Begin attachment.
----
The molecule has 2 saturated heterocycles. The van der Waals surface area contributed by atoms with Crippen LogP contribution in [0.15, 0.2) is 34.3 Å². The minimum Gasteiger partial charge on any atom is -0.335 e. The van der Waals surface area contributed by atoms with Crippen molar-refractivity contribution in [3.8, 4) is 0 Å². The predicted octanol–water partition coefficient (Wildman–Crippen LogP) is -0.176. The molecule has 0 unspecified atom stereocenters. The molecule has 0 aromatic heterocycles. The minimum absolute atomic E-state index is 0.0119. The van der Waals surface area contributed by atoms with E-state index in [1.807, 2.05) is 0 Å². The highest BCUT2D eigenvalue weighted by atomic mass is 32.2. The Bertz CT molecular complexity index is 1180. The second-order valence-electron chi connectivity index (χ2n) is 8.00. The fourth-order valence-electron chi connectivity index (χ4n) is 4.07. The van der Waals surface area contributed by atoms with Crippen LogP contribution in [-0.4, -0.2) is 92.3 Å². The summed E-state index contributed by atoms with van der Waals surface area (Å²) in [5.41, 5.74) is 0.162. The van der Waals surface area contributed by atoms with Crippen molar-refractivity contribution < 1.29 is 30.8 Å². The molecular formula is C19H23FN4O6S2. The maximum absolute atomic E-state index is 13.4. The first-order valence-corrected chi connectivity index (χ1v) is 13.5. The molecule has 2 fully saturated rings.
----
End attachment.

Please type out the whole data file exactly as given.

The molecule has 2 saturated heterocycles. The van der Waals surface area contributed by atoms with Crippen LogP contribution in [0.15, 0.2) is 34.3 Å². The minimum Gasteiger partial charge on any atom is -0.335 e. The van der Waals surface area contributed by atoms with Crippen molar-refractivity contribution in [3.8, 4) is 0 Å². The predicted octanol–water partition coefficient (Wildman–Crippen LogP) is -0.176. The molecule has 0 unspecified atom stereocenters. The molecule has 0 aromatic heterocycles. The minimum absolute atomic E-state index is 0.0119. The van der Waals surface area contributed by atoms with E-state index in [1.807, 2.05) is 0 Å². The highest BCUT2D eigenvalue weighted by atomic mass is 32.2. The Bertz CT molecular complexity index is 1180. The second-order valence-electron chi connectivity index (χ2n) is 8.00. The fourth-order valence-electron chi connectivity index (χ4n) is 4.07. The van der Waals surface area contributed by atoms with Crippen LogP contribution in [-0.4, -0.2) is 92.3 Å². The summed E-state index contributed by atoms with van der Waals surface area (Å²) in [5.41, 5.74) is 0.162. The van der Waals surface area contributed by atoms with Crippen molar-refractivity contribution < 1.29 is 30.8 Å². The molecular formula is C19H23FN4O6S2. The maximum absolute atomic E-state index is 13.4. The first-order valence-corrected chi connectivity index (χ1v) is 13.5. The molecule has 2 fully saturated rings.